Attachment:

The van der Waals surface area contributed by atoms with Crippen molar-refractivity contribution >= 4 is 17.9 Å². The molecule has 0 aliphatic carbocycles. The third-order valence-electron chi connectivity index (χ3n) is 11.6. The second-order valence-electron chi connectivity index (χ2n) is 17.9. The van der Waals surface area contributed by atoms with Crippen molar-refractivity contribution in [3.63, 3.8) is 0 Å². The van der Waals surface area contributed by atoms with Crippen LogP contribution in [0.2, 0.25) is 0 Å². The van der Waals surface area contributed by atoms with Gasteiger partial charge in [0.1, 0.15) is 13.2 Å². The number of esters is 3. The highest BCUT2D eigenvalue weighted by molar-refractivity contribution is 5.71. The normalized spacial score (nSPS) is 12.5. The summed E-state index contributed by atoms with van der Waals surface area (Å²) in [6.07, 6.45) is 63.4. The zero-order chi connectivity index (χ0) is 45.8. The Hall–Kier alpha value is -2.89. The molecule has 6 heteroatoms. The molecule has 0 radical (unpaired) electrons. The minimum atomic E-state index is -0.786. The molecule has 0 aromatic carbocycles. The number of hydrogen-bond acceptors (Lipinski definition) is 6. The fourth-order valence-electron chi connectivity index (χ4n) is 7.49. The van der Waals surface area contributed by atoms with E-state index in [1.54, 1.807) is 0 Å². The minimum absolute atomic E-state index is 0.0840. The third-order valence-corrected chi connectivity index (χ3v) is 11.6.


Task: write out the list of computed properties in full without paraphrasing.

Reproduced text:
The van der Waals surface area contributed by atoms with Crippen molar-refractivity contribution >= 4 is 17.9 Å². The molecule has 0 aliphatic carbocycles. The third-order valence-electron chi connectivity index (χ3n) is 11.6. The second-order valence-electron chi connectivity index (χ2n) is 17.9. The van der Waals surface area contributed by atoms with Crippen molar-refractivity contribution in [3.63, 3.8) is 0 Å². The van der Waals surface area contributed by atoms with Crippen LogP contribution in [0.2, 0.25) is 0 Å². The van der Waals surface area contributed by atoms with Gasteiger partial charge in [0.1, 0.15) is 13.2 Å². The number of esters is 3. The highest BCUT2D eigenvalue weighted by molar-refractivity contribution is 5.71. The normalized spacial score (nSPS) is 12.5. The summed E-state index contributed by atoms with van der Waals surface area (Å²) in [6.07, 6.45) is 63.4. The zero-order chi connectivity index (χ0) is 45.8. The Hall–Kier alpha value is -2.89. The molecule has 6 heteroatoms. The molecule has 0 radical (unpaired) electrons. The minimum atomic E-state index is -0.786. The molecule has 0 aromatic carbocycles. The number of hydrogen-bond acceptors (Lipinski definition) is 6. The fourth-order valence-electron chi connectivity index (χ4n) is 7.49. The van der Waals surface area contributed by atoms with E-state index in [1.54, 1.807) is 0 Å². The minimum absolute atomic E-state index is 0.0840. The third-order valence-corrected chi connectivity index (χ3v) is 11.6.